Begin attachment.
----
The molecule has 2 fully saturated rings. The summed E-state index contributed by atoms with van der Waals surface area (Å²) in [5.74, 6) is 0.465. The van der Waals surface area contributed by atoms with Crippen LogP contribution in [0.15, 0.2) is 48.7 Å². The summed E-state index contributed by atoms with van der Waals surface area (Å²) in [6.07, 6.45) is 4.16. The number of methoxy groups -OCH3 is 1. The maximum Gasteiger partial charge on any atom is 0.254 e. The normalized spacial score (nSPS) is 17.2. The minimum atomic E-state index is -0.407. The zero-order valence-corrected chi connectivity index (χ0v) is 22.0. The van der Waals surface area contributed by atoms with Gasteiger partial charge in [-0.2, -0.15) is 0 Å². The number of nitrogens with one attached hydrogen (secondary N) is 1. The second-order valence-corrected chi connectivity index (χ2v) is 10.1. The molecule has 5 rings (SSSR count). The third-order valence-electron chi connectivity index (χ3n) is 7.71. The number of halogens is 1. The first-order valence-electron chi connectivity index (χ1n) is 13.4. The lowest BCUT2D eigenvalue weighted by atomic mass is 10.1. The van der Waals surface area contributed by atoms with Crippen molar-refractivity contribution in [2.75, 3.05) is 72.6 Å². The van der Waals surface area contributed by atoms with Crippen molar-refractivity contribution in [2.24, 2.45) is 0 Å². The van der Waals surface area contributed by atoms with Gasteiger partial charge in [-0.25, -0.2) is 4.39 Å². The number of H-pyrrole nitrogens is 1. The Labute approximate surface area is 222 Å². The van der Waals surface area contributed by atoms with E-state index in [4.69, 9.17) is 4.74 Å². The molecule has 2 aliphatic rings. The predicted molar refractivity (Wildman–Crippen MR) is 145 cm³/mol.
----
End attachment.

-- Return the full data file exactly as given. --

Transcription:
The molecule has 2 fully saturated rings. The summed E-state index contributed by atoms with van der Waals surface area (Å²) in [5.74, 6) is 0.465. The van der Waals surface area contributed by atoms with Crippen LogP contribution in [0.15, 0.2) is 48.7 Å². The summed E-state index contributed by atoms with van der Waals surface area (Å²) in [6.07, 6.45) is 4.16. The number of methoxy groups -OCH3 is 1. The maximum Gasteiger partial charge on any atom is 0.254 e. The normalized spacial score (nSPS) is 17.2. The minimum atomic E-state index is -0.407. The zero-order valence-corrected chi connectivity index (χ0v) is 22.0. The van der Waals surface area contributed by atoms with Gasteiger partial charge in [-0.2, -0.15) is 0 Å². The number of nitrogens with one attached hydrogen (secondary N) is 1. The second-order valence-corrected chi connectivity index (χ2v) is 10.1. The molecule has 5 rings (SSSR count). The third-order valence-electron chi connectivity index (χ3n) is 7.71. The number of halogens is 1. The first-order valence-electron chi connectivity index (χ1n) is 13.4. The lowest BCUT2D eigenvalue weighted by atomic mass is 10.1. The van der Waals surface area contributed by atoms with Crippen molar-refractivity contribution in [2.75, 3.05) is 72.6 Å². The van der Waals surface area contributed by atoms with Crippen molar-refractivity contribution in [2.24, 2.45) is 0 Å². The van der Waals surface area contributed by atoms with Gasteiger partial charge in [-0.25, -0.2) is 4.39 Å². The number of H-pyrrole nitrogens is 1. The Labute approximate surface area is 222 Å². The van der Waals surface area contributed by atoms with E-state index in [4.69, 9.17) is 4.74 Å². The molecule has 2 aliphatic rings. The predicted molar refractivity (Wildman–Crippen MR) is 145 cm³/mol.